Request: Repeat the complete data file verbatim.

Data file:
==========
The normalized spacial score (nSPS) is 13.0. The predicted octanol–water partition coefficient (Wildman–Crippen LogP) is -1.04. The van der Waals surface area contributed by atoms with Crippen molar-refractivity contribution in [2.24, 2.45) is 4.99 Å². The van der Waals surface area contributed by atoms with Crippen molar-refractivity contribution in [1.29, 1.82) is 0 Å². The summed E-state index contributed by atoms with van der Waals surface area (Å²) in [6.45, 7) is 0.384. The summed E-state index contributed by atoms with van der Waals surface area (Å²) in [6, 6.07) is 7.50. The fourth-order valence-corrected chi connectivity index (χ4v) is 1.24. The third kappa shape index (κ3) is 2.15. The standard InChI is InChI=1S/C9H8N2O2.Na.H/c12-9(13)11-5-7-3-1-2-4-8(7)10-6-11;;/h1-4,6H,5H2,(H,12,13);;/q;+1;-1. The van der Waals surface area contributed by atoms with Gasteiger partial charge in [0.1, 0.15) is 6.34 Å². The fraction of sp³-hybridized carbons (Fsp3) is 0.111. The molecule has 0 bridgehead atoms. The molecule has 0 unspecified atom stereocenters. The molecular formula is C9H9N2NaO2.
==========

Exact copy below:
The normalized spacial score (nSPS) is 13.0. The predicted octanol–water partition coefficient (Wildman–Crippen LogP) is -1.04. The van der Waals surface area contributed by atoms with Crippen molar-refractivity contribution in [2.24, 2.45) is 4.99 Å². The van der Waals surface area contributed by atoms with Crippen molar-refractivity contribution in [1.29, 1.82) is 0 Å². The summed E-state index contributed by atoms with van der Waals surface area (Å²) in [6.45, 7) is 0.384. The summed E-state index contributed by atoms with van der Waals surface area (Å²) in [6, 6.07) is 7.50. The fourth-order valence-corrected chi connectivity index (χ4v) is 1.24. The third kappa shape index (κ3) is 2.15. The standard InChI is InChI=1S/C9H8N2O2.Na.H/c12-9(13)11-5-7-3-1-2-4-8(7)10-6-11;;/h1-4,6H,5H2,(H,12,13);;/q;+1;-1. The van der Waals surface area contributed by atoms with Gasteiger partial charge in [0.1, 0.15) is 6.34 Å². The fraction of sp³-hybridized carbons (Fsp3) is 0.111. The molecule has 0 bridgehead atoms. The molecule has 0 unspecified atom stereocenters. The molecular formula is C9H9N2NaO2.